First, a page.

Do people really look at the pictures on their walls these days, once they’ve bought and hung them up?  How often do you stop and spend even 5 minutes looking?  Not many of us really buy paintings these days, and I’m not surprised.  I think in times past a picture did a lot more than just fill a gap on a boring wall, but this need has largely disappeared.  (And lots of people seem to like ‘boring walls’ too.)  Painting pictures is probably more for the artist than the viewer now.  Okay, and off the hobby horse.

But I’m constantly thinking about such things, and never more so  as I’m (slowly) working on a book.  Don’t worry, I will be employing the services of an editor!  It can feel self-indulgent at times (though actually it is hard work), but also it seems that thoughts just clogging up the inside of one’s head are not very fruitful, so I might as well try to get them out and order them.  It can, like teaching, be useful, but also a bit cathartic.   I want the book to be different from others on painting I’ve seen, and since it’s a big undertaking I don’t want to compromise.  Hence, if I ever get it finished it’ll probably be self-published.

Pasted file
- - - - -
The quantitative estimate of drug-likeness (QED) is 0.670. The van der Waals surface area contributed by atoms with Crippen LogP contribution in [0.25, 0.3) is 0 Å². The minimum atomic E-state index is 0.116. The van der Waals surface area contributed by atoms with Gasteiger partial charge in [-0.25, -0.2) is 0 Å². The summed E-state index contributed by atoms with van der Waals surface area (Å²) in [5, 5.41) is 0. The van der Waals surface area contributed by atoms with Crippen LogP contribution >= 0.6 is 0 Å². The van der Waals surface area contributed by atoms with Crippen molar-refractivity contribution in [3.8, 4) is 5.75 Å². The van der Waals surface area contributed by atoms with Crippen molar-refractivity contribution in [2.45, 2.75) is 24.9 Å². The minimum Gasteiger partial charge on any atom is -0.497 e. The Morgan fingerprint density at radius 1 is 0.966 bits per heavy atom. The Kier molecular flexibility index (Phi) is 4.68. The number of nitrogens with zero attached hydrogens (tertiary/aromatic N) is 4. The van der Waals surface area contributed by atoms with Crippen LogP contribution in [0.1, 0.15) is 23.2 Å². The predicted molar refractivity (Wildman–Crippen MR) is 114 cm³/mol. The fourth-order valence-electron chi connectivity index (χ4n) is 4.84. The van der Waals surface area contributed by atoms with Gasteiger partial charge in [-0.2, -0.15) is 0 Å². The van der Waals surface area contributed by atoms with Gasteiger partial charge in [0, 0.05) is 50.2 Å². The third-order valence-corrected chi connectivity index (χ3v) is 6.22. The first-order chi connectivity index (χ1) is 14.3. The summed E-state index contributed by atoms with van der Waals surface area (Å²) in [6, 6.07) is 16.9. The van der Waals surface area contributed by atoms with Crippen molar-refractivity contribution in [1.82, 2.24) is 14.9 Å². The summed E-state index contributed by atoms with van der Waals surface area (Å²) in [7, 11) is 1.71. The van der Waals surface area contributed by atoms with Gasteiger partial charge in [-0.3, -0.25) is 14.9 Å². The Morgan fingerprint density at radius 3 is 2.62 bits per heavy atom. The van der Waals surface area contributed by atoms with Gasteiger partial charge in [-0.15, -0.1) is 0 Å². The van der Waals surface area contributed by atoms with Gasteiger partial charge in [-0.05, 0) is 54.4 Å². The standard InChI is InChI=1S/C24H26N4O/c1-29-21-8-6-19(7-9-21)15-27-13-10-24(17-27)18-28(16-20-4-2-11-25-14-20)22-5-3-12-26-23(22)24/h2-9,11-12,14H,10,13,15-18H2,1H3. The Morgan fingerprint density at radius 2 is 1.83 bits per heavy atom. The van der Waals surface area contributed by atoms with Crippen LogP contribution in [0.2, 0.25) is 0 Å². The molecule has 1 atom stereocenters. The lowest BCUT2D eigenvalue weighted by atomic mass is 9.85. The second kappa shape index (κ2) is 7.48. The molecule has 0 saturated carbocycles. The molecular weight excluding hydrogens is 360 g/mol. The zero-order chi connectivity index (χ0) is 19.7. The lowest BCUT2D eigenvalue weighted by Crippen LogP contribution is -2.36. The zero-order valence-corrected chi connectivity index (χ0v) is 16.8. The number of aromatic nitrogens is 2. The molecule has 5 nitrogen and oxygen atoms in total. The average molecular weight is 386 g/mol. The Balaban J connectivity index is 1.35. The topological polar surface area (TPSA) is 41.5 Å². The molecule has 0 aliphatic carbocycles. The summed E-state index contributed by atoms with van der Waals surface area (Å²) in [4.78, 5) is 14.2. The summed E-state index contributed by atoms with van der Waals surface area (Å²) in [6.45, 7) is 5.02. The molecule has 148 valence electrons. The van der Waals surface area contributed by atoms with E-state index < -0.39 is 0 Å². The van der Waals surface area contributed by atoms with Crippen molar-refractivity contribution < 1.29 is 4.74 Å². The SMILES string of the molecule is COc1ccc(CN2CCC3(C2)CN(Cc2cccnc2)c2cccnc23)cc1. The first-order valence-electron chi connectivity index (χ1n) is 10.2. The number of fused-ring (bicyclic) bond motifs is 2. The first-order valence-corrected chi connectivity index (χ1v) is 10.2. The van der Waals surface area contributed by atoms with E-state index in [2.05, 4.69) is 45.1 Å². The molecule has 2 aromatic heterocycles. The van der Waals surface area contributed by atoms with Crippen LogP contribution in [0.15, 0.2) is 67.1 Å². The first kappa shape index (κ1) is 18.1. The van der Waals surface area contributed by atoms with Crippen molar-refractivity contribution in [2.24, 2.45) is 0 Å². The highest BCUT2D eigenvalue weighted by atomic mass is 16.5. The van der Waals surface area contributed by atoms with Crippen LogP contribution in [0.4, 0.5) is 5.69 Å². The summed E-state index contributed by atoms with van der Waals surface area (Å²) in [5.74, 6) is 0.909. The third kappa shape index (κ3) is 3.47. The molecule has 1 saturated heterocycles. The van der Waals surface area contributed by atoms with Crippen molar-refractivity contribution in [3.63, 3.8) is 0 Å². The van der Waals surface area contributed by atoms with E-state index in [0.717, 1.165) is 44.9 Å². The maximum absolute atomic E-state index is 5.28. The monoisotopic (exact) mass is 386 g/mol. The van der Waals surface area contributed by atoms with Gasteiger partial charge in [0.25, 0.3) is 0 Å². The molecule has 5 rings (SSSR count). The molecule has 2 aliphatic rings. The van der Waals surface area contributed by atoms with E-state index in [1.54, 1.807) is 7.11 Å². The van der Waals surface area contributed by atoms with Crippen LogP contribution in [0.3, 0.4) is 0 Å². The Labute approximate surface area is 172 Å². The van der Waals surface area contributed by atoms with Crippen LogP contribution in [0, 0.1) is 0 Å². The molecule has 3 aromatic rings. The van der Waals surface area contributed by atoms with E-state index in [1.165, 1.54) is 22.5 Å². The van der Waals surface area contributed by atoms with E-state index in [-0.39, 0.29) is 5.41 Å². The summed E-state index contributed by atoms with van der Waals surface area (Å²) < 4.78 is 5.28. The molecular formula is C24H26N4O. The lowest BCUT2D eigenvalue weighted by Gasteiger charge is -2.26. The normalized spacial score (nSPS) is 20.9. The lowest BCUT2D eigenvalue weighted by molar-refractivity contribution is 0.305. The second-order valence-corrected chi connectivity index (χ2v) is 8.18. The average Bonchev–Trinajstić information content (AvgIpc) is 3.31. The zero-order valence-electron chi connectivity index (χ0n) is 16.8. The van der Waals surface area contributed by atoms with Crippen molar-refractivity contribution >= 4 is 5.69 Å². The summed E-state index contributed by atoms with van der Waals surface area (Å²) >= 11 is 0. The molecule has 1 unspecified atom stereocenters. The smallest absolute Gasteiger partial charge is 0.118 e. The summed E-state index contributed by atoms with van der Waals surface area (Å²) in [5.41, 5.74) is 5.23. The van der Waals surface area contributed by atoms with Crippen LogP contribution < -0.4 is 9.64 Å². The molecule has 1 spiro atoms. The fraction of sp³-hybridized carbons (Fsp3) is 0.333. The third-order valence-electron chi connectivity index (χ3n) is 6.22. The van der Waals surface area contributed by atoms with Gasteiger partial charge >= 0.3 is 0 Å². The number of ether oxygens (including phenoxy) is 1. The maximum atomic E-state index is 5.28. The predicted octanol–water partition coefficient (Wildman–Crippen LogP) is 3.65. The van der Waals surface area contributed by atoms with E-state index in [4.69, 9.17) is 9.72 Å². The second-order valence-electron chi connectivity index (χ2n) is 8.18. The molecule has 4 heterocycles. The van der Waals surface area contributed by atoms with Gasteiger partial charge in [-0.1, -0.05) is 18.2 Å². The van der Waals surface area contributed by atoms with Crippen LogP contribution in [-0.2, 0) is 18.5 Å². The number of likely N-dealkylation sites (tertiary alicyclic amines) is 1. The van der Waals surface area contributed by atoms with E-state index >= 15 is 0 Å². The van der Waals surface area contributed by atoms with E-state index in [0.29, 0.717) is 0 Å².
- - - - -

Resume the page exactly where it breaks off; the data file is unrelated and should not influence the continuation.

I got contacted not long ago by a publisher about making a book on plein air watercolour.  Their timescale required it to be finished too soon though, because they wanted many step-by-steps of new paintings which would need to be done basically over winter.  Not going to happen!  I did explain that many of my paintings end up in the bin too.

My new favourite colour

Black is I suppose a ‘controversial’ colour.  Or non-colour.
I’ve long intended to give it a proper try out, and recently I’ve begun this.  I’m liking it.  Instead of greying down your colours, how about colouring up your greys?  There is a kind of ‘rule’ about black, that it looks dead, and shouldn’t be used.  But no one ever seems to question its use in pen and wash, nor printmaking, etc.  Certainly it seems artists can be a bit afraid of ‘neutrals’, with a quest to see colours in everthing.  Well, ‘neutral’ is a colour in my book!  As anyone who mixes complementaries knows.  If you see grey, paint grey.  Why not?  (Come to that, even if you don’t see it, why not paint it?)